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    Russell Brand: Saint of Sinner?

    Russell Brand, appearing in Liverpool to perform the Messiah Complex

    He’s the outspoken cockney comedian who both outrages and amuses the world with political idealism and raucous banter. Having already sold out two dates at the Liverpool Echo Arena (with a third date added for 16th February 2014), it seems that whether you like him or you loath him Mr Brand has certainly got audiences into a frenzy. Here’s our take on the delightfully devious Russell Brand...Saint or sinner?

    I'm not sure if he's a saint, sinner or part of a very big publicity stunt and marketing ploy. I'd like to believe the former, but with his UK tour coming up, it seems he's certainly picked the right time to bring up such controversies and set everybody's tongues wagging and of course, putting himself in the spotlight at the same time. Cue ticket sales rising.

    It's all well and good giving the "power to the poor" spiel, but lest we forget he is good friends with Jemima Khan, whose family has tight links with the absurdly prosperous Rothschild's - who some would say are public enemy number one in terms of having the poor and working class over.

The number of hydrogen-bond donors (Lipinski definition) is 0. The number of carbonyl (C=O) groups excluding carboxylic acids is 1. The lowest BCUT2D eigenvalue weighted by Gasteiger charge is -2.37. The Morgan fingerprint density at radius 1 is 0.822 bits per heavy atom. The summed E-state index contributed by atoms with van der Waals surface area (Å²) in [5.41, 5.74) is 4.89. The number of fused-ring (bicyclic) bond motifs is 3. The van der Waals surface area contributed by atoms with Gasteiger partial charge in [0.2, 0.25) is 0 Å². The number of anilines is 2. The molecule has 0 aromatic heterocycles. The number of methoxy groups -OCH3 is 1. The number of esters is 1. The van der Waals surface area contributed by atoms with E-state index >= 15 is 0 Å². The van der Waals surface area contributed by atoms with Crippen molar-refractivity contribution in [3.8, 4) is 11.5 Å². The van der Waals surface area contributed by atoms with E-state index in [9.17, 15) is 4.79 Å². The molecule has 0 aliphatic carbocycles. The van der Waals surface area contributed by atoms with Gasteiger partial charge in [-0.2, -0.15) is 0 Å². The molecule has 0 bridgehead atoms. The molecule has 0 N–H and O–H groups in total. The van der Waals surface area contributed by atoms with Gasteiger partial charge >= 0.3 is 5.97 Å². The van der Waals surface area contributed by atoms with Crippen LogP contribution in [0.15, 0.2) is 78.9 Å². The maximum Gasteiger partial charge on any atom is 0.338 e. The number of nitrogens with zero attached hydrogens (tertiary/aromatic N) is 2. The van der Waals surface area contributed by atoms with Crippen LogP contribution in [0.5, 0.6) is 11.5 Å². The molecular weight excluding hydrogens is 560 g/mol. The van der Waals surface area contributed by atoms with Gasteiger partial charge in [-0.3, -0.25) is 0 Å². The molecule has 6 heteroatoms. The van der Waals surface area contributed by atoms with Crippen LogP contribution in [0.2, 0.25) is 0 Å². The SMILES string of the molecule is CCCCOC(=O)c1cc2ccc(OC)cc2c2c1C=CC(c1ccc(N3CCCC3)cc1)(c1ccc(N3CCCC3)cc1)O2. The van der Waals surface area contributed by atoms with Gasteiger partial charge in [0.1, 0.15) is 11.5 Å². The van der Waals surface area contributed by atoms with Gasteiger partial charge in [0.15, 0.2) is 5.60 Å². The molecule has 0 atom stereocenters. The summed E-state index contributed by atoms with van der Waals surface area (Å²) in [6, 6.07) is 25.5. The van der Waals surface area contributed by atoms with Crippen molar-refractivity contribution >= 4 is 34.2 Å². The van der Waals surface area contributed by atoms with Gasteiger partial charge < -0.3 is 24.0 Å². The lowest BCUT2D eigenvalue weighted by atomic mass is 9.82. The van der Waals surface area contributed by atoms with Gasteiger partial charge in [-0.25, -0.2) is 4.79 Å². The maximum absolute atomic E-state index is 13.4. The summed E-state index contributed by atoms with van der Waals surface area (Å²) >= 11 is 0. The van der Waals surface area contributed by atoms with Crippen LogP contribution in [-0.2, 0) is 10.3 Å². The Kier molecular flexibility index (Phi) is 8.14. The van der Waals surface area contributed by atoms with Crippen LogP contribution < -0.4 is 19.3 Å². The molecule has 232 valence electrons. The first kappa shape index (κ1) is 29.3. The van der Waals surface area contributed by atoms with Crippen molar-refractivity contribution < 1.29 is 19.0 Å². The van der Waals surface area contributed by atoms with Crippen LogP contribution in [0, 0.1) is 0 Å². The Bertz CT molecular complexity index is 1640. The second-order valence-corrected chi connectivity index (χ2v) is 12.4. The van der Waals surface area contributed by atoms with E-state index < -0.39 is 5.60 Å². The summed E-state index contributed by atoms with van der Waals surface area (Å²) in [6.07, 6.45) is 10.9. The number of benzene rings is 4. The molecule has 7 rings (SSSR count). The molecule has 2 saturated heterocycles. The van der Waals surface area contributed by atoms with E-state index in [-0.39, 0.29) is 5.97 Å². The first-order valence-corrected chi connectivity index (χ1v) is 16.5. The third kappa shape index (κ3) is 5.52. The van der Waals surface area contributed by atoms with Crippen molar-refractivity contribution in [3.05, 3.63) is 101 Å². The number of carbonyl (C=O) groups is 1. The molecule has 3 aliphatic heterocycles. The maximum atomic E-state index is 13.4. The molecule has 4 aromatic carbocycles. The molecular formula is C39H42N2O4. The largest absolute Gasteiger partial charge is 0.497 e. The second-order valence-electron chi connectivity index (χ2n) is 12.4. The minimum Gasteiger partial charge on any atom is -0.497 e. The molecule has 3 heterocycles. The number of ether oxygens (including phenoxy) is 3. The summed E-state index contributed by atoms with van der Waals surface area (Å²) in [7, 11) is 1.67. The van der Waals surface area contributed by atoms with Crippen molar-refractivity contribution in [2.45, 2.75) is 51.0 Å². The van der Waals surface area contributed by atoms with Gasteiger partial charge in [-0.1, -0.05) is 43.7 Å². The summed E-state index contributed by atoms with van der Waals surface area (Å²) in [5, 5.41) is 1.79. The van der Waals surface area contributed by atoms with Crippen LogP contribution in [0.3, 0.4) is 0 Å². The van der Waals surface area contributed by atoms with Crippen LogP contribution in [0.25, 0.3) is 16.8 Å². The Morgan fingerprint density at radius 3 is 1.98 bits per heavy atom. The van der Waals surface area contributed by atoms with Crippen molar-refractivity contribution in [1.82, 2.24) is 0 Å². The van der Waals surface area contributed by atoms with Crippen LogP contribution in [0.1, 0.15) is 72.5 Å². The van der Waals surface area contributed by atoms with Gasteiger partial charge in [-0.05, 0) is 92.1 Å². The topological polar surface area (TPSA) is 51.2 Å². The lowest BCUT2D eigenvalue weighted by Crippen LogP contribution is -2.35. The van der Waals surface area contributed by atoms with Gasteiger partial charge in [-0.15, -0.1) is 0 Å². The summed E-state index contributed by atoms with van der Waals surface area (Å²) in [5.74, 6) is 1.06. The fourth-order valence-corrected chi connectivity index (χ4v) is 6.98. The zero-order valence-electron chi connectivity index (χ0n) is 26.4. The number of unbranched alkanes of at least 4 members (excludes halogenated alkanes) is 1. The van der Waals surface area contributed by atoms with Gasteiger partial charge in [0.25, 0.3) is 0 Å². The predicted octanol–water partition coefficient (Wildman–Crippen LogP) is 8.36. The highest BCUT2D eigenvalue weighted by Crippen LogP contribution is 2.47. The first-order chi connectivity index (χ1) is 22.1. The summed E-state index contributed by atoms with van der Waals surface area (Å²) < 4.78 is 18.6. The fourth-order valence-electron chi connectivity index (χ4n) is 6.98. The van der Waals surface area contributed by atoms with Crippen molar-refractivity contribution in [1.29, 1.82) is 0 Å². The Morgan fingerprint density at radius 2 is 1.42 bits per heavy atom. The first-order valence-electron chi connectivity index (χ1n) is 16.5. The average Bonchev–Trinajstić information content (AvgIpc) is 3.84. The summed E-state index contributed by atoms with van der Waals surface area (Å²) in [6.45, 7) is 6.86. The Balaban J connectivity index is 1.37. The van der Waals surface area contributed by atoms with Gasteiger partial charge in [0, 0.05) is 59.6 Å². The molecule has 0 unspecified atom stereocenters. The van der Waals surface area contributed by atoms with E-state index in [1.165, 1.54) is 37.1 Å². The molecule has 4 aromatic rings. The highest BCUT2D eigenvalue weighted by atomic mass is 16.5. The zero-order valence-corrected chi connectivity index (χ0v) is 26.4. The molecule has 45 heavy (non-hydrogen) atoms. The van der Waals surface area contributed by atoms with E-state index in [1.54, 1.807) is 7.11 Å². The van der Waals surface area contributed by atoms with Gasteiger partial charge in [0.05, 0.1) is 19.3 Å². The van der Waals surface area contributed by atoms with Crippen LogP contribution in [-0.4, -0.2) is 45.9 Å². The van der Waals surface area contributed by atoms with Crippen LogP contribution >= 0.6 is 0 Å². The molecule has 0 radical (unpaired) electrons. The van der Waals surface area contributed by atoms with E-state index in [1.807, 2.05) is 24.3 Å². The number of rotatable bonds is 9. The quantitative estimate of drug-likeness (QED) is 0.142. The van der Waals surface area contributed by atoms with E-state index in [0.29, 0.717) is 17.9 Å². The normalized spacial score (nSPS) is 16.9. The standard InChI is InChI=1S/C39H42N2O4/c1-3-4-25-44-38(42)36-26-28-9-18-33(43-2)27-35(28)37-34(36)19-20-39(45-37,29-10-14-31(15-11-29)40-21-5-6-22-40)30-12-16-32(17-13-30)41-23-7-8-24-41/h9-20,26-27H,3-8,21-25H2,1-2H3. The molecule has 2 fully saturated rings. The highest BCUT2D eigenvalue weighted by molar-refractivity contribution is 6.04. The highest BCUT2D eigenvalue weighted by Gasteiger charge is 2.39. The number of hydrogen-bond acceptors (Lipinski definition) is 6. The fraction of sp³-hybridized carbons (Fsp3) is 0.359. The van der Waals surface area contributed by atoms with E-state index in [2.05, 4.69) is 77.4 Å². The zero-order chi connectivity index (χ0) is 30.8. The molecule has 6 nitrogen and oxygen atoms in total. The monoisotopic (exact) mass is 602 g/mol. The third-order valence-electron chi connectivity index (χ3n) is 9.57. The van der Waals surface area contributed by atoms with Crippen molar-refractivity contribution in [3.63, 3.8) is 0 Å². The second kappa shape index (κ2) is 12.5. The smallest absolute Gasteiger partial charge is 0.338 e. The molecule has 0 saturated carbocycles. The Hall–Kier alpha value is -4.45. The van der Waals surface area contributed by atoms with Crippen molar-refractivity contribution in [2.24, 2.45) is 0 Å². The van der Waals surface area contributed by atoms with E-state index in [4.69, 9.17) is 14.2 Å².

Another aspect I found odd during the interview was his dismissal of the importance of voting, surely this comment is playing into the Tories and elites hands - point proven with the last election, morale was down so hardly anybody voted, hence giving the vote away to those who did; Tories.

    It's a weird one; I like Russell, he's funny, but there's no place in politics for someone who's a multi-millionaire and enjoys the benefits of everything to do with capitalism - how can he speak for us?

    Ged Brennan

    I think maybe we should give Russell the benefit of the doubt. Although his status as a multi-millionaire may cause people to initially frown, maybe his intentions were genuine.

    At least one positive outcome of the interview was getting the younger generation talking about politics and bringing to light the problems of greed and wealth in the political system.